Few today have heard of Esteco. The records tell us that the first colony of that name was built on the western banks of the Pasaje river, some eight leagues to the south of El Quebrachal, in the province of Salta. When the city of Talavera was founded in 1567 the people of the earlier settlement re-established themselves there, giving it the name of Esteco Nueva, or New Esteco. It is to this second city that our tale relates.
The city of Esteco soon became the pride of northern Argentina; rich and powerful, and set in the most beautiful surroundings imaginable. Succulent fruit sprang from its fertile soil, to be eaten off the finest gold and silver plate. But all was not well. Scornful of outsiders, its citizens competed with each other in their ostentatious behaviour and their dedication to the pleasures of life, while slaves and beggars – for this was a long time ago – were treated with contempt and a total disregard for even the most basic human rights and dignity.
Over the years, Esteco grew increasingly decadent. The bells in the church towers tolled each morning in vain, for who, after a night’s wanton debauchery, would get up early for mass? Far better to lie abed until the cool of the late afternoon and then stroll through the Esteco streets, bejewelled and bedecked with their latest finery, all a flutter of furs, lace and pearls. It would all too soon be time for another night’s revels to begin. The churches were as empty as the minds of the citizens, but while behind the church doors all was peace and tranquillity, the halls of the city resounded with shouts and cries of dissolute abandon.
Years passed, and the Eighteenth Century dawned. One sultry evening, an elderly and infirm missionary arrived in Esteco, drawn by the infamy of this vain and vacuous place. Weak from his long and arduous journey and with the dust of his travels still clinging to his clothes the frail old man shuffled from door to door in the habit of a mendicant friar. Unsurprisingly, every door slammed shut in his face, to the accompaniment of cruel and uncivil remarks.
But the old man was determined to continue, to see whether there might not be one charitable soul, one glimmer of hope in this den of iniquity. Slowly, with increasing hunger but indefatigable purpose, he continued in his rounds. And at last he was rewarded. Right on the eastern edge of the city a woman who lived alone with her infant son invited him in to her humble home, where she sacrificed her last remaining hen to provide food for the elderly traveller.
Fired by the woman’s compassion, and perhaps also fuelled by the sustenance she had provided, Father Bárzana – for it was he – harangued the people of the town from the market place, from the street corners, from the entrances and pulpits of the empty churches, entreating them to return to the ways of Christianity. But his words continued to fall on stony ground.
Preaching in the market place, the friar told the people of Esteco that their city would soon be destroyed by an earthquake and that this would be a punishment for their unholy life and their unwillingness to repent. His warning was greeted with derisory laughs and from that moment on his life became unbearable. Wherever he went, people would jeer and joke about the end of the world. There was even a spate of ‘earthquake’ parties, at which the revellers made fun of him and his faith.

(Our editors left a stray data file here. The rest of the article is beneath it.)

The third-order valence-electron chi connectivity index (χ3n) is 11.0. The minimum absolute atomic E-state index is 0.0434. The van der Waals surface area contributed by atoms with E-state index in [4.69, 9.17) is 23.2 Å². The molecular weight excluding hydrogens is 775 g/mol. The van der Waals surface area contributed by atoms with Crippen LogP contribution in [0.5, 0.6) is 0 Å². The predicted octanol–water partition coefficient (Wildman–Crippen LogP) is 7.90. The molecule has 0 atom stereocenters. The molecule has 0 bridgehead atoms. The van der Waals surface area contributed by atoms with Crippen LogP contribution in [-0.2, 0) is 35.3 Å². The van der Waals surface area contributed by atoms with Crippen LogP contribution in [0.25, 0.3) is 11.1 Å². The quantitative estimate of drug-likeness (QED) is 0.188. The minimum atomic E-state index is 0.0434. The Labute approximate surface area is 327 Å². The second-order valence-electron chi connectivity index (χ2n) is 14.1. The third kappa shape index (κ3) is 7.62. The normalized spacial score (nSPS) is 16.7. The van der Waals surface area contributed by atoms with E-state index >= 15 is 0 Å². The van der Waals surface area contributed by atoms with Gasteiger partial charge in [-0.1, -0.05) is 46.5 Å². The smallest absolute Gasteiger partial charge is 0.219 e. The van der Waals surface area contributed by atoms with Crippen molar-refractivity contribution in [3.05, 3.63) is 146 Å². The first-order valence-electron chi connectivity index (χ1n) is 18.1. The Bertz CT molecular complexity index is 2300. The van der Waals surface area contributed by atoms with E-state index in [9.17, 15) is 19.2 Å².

Finally, the old man realised that there was nothing more he could do. He went to the house of the poor woman who had helped him and ordered her to leave her house before dawn on the following day, taking her son with her. Before the sun was high in the sky she would hear the most terrible sounds; the sky would turn red, the earth would crack open and the city of Esteco would be swallowed up for eternity. Provided she did not look back, she and her son would be safe. But if she succumbed to curiosity they would also be punished.
The woman heeded the friar’s warning, and before the sun arose she was well on her way with her son bundled up in her arms. After a few hours on the road, just as the old man had told her, she watched the sky turn crimson and heard behind her the thunder of buildings crashing to the ground, the furious roar of flames and the crack of the earth itself splitting wide open.
Such was the ferocity of the holocaust that she could soon feel the heat of the fire on her back and through the deafening blast could clearly make out the shrieks and screams of the dying citizens of Esteco as they tried in vain to escape their destiny. Distracted by terror and the very real fear that she and her son might yet fail to escape the fate of her fellow citizens she let her curiosity get the better of her and, momentarily forgetting the warning of Father Bárzana, turned to contemplate the devastation of what had once been the city of Esteco.
As she turned, infant son in her arms, she froze on the spot, instantly transformed to solid stone. And there she stands to this day, in the shape of a massive rock structure that requires little imagination to discern the forms of the mother and her babe in arms. Recognisable from afar by all travellers in the area, there are those who say that every year she takes one step further in the direction of Salta, the city to which she was fleeing when she so unwisely looked back.
As for the city of Esteco and its inhabitants, destroyed by earthquake in 1692, nothing remains but this tale.